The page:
Do Politics Matter In Poetry? New Biography Explores The Case Of Ezra Pound

Dec 4, 2017
Originally published on December 5, 2017 11:42 am

In the winter of 1949, a group of judges — including poets T.S. Eliot and Robert Lowell — met to decide the winner of the prestigious Bollingen Prize for the best book of poetry published in the United States the previous year. They gave the prize to Ezra Pound for his collection The Pisan Cantos. Then all hell broke loose.

Pound wrote The Pisan Cantos while he was in a prison camp in Italy in 1945. He'd been charged with treason for making more than 200 radio broadcasts from Rome during World War II in which he voiced support for Mussolini and Hitler, and railed against a worldwide Jewish conspiracy.

At his 1945 treason trial in Washington, D.C., Pound, who'd suffered a nervous breakdown, was spared the death sentence because his doctors ruled him "mentally unfit" to stand trial.

That's why, four years later, when Pound won the Bollingen Prize, he was residing at St. Elizabeths Hospital, a government facility for the mentally ill located in c. The disdainful headline about the award in The New York Times read, "Pound, In Mental Clinic, Wins Prize For Poetry Penned In Treason Cell."

Eliot and the committee defended their decision by insisting that only the "poetic achievement" mattered. Pound himself prepared a cryptic acceptance statement that read, "No comment from the bughouse."

In his provocative and wide-ranging book called The Bughouse, literary critic Daniel Swift chronicles his own investigations into the question of whether or not Pound's madness and politics matter to his poetry. Among other research adventures, Swift prowls the corridors of the abandoned St. Elizabeths Hospital, dives into the archives, dines with present-day Italian neo-fascists who revere Pound and visits Pound's 90-something-year-old daughter in her castle in Italy.

Had Swift's book come out even last year, its subject might seem academic. But given the explosion of stories about Harvey Weinstein, Roy Moore, Kevin Spacey, Al Franken, Louis C.K., Charlie Rose — in short, stories about men's behavior and how that behavior affects their reputations and, in some cases, their art — well, all of a sudden, this story of Pound's politics and his prejudices takes on fresh significance.

If you know any lines by Pound, chances are you know his signature modernist mantra: "Make it new." The sordid events of the past few months make the questions raised by Pound's long-ago behavior "new" all over again.

Swift is an alert and eloquent guide, not only through the thickets of Pound's difficult poetry, but also through the changing treatments of mental illness in the 20th century. Swift examines medical records, conversations and Pound's poetry for evidence of madness — which some detractors thought he faked, especially when he began holding literary seminars on the lawn of St. Elizabeths midway through his 12-year stay.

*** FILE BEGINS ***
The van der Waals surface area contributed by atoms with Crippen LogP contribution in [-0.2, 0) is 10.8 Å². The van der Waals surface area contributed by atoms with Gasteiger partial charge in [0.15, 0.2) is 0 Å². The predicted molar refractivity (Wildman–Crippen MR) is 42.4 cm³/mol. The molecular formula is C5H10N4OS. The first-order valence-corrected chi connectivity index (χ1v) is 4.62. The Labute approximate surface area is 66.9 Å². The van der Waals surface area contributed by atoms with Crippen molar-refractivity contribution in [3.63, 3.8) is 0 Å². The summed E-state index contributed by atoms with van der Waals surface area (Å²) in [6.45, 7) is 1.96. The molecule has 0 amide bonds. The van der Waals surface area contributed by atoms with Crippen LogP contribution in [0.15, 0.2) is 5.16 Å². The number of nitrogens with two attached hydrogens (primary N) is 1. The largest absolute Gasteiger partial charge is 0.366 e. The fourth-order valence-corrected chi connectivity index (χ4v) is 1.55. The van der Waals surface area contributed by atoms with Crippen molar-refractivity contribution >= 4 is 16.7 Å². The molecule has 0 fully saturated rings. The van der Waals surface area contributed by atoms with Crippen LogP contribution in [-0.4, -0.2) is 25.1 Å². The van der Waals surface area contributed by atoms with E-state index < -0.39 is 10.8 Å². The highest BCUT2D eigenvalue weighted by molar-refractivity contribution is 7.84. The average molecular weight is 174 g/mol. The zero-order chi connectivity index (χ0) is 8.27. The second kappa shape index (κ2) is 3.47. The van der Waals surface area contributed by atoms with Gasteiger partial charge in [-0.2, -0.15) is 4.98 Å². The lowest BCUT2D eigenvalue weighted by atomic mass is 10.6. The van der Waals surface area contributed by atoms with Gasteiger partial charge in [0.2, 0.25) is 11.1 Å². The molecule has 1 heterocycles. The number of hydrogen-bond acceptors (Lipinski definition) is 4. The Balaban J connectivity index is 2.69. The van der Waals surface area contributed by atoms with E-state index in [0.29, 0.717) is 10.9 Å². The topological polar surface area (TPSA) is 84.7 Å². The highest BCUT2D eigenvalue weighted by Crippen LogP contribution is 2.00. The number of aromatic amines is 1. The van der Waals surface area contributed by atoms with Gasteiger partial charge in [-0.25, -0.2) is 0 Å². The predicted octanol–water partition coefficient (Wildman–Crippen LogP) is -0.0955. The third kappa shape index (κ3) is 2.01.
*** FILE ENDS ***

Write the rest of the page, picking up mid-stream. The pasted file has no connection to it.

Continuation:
Much less ambiguous are Pound's radio broadcasts. In a broadcast from Rome in April 1943, his message is clear. Pound says: "I think it might be a good thing to hang Roosevelt and a few hundred yidds IF you can do it by due legal process."

Building on the work of other scholars, Swift points out that Pound, even when he was in St. Elizabeths, anonymously contributed around 200 pieces to far right journals and newspapers. In many of them, Swift says, Pound argues the case for eugenics and condemns desegregation as a "fuss ... started by Jews."

So, how do we read and think of Ezra Pound these days, assuming we do? Swift diligently keeps all of Pound's contradictions in play, resisting a final verdict. The courts, however, were eventually pressured to reach one.

In 1958, Pound was released from St. Elizabeths. The judge in charge ruled that Pound had always been mad and that his condition was incurable. As Swift says, this judgment "hollowed" Pound's broadcasts and his entire body of poetry "into raving."

Whether you regard that verdict as a travesty or good riddance or something else, I guarantee that The Bughouse will vex you into thinking more deeply about the relation between an artist's life and work, and perhaps even about the old-fashioned question of moral responsibility.

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TERRY GROSS, HOST:

This is FRESH AIR. Ezra Pound is a central figure in the history of literary modernism. Not only was he a celebrated poet, but he helped other poets and writers like Hemingway and T. S. Eliot find their voices and discover new techniques. But there's another much more disturbing side to Pound, apart from his work, that's explored in the new book "The Bughouse." Book critic Maureen Corrigan has a review.